Having declared victory and withdrawn from the costly supermarket price war, Washington's two biggest food chains now are experimenting with new kinds of stores to attract shoppers and boost profits.

Seeking strikingly different directions in surprisingly similar ways, Safeway Stores Inc. and Giant Food Inc. are trying to turn old, outmoded and underproductive stores into profitable alternatives to state-of-the-art supermarkets.

Neither Giant nor Safeway has put its own name on its experimental stores, but neither is hiding its brand name under a bushel. Instead, they're leaving just enough Giant and Safeway clues around to capitalize on the company's reputation while giving the stores their own identity.

Safeway calls its experiment the Farmers Market and is aiming for the fancy fruit and vegetables, live lobster and imported delicacies crowd.

Giant's week-old Save Right store, on the other hand, is a back-to-the-basics, low-price outlet that's still fighting the price war.

Save Right is in far Northeast Washington at Riggs Road and South Dakota Avenue; Farmers Market is at Fairfax Circle on Route 50, 13 miles from downtown.

Though the neighborhoods and marketing approaches are different, the stores have many similarities. Both cut the usually overpowering assortment of dry grocery products back to a limited selection, then beef up the rest of the store with more meat, an expanded produce department right inside the front door and specialized offerings.

Opened in June with so little fanfare that not even Supermarket News discovered it for weeks, Farmers Market is what amounts to a boutique supermarket.

The fruit boutique is piled high with fresh-picked apples from Winchester, Va., and offers Fairfax suburbanites the same produce selection as Safeway's Georgetown store, generally regarded as Safeway's best profit center on the East Coast.

The health food boutique at Farmers Market is even bigger than the Georgetown Safeway's. The meat selection also outdoes Georgetown with preskewered shish-kabobs and lamb roasts. Poultry fans get nothing but Frank Perdue's designer chickens with the gastronomic equivalent of an alligator on every breast. You can wash it down with more than 1,000 brands of wine and a hundred-plus beers. Quality rather than price is supposed to provide the competitive edge.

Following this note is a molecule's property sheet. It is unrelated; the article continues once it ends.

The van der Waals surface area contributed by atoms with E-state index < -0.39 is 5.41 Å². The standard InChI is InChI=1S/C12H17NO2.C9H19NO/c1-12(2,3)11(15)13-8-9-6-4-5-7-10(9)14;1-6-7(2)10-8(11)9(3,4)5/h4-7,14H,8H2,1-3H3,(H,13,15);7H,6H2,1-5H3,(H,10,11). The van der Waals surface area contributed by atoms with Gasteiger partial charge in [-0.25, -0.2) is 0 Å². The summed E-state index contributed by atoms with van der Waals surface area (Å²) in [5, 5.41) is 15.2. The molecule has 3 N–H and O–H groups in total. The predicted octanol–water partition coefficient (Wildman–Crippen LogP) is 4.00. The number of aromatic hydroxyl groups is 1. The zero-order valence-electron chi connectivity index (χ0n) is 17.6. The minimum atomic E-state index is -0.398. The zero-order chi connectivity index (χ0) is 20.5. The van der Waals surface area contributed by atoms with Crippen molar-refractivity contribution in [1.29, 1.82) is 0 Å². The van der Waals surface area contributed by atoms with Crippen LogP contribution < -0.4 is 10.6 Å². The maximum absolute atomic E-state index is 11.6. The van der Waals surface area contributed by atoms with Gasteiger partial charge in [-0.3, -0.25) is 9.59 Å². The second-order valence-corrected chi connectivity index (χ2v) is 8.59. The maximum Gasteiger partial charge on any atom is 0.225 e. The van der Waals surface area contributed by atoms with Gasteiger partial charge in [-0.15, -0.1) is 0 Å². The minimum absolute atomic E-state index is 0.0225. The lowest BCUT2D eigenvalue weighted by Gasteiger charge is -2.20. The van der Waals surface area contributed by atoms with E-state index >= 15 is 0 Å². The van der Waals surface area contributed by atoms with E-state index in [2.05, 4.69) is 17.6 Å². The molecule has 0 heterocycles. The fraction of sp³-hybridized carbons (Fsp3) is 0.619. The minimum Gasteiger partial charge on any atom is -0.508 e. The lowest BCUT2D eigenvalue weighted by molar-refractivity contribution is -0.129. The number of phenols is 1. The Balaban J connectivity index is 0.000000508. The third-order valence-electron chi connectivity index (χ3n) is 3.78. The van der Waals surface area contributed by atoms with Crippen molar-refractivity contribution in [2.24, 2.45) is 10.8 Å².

"We're really pleased with the results so far," said Safeway spokesman Earnest Moore. Safeway is still experimenting with the assortment of products in the store and has no plans yet to build another.

"People are not necessarily doing all their grocery shopping at the Farmers Market," Moore added. "They come in for the produce, the meat, the seafood, the beer and wine. The dry groceries are more of a convenience."

Moore said Farmers Market is stealing little business from a big new Safeway a mile away that replaced the Safeway store in what is now the Farmers Market.

After leaving the old store vacant for almost a year, Safeway turned the store into the first Farmers Market anywhere. The California-based chain is trying out a similar venture under the name Bon Appetit on the West Coast.

While Safeway's Farmers Market offers kill-it-yourself lobster for freshness fanatics, Giant's Save Right store sells clean-it-yourself fish for bargain hunters.

The Riggs Road store operated as a Giant until a week ago, then closed down for a couple of days and was born again as Save Right last Wednesday. Instead of the standard assortment of 10,000-plus grocery items, Save Right has about 3,500, said Giant spokesman Barry Scher.

During the transformation, the produce and dairy departments were enlarged and the meat case doubled in size. The meat is mostly the company's lowest priced "Giant lean" grade; there's nary a Perdue poultry part in sight and the black-and-white boxed generic bacon was selling for less than $1 a pound last week.

Scher acknowledged that Giant has abandoned some of the supposedly cost-saving techniques it tried last year in an experimental store at Clinton, Md. In that store, many items were dumped in bins and lots of others were sold from cut-off shipping cartons.

But cutting off a carton takes just as much time as opening the box and unloading it, Scher said, and it clutters the store with old cardboard.

The Clinton experiment found only one effective way to cut costs, the Giant spokesman said -- eliminating marking prices on individual items, the controversial innovation that Giant introduced when it set off the supermarket price war earlier this year.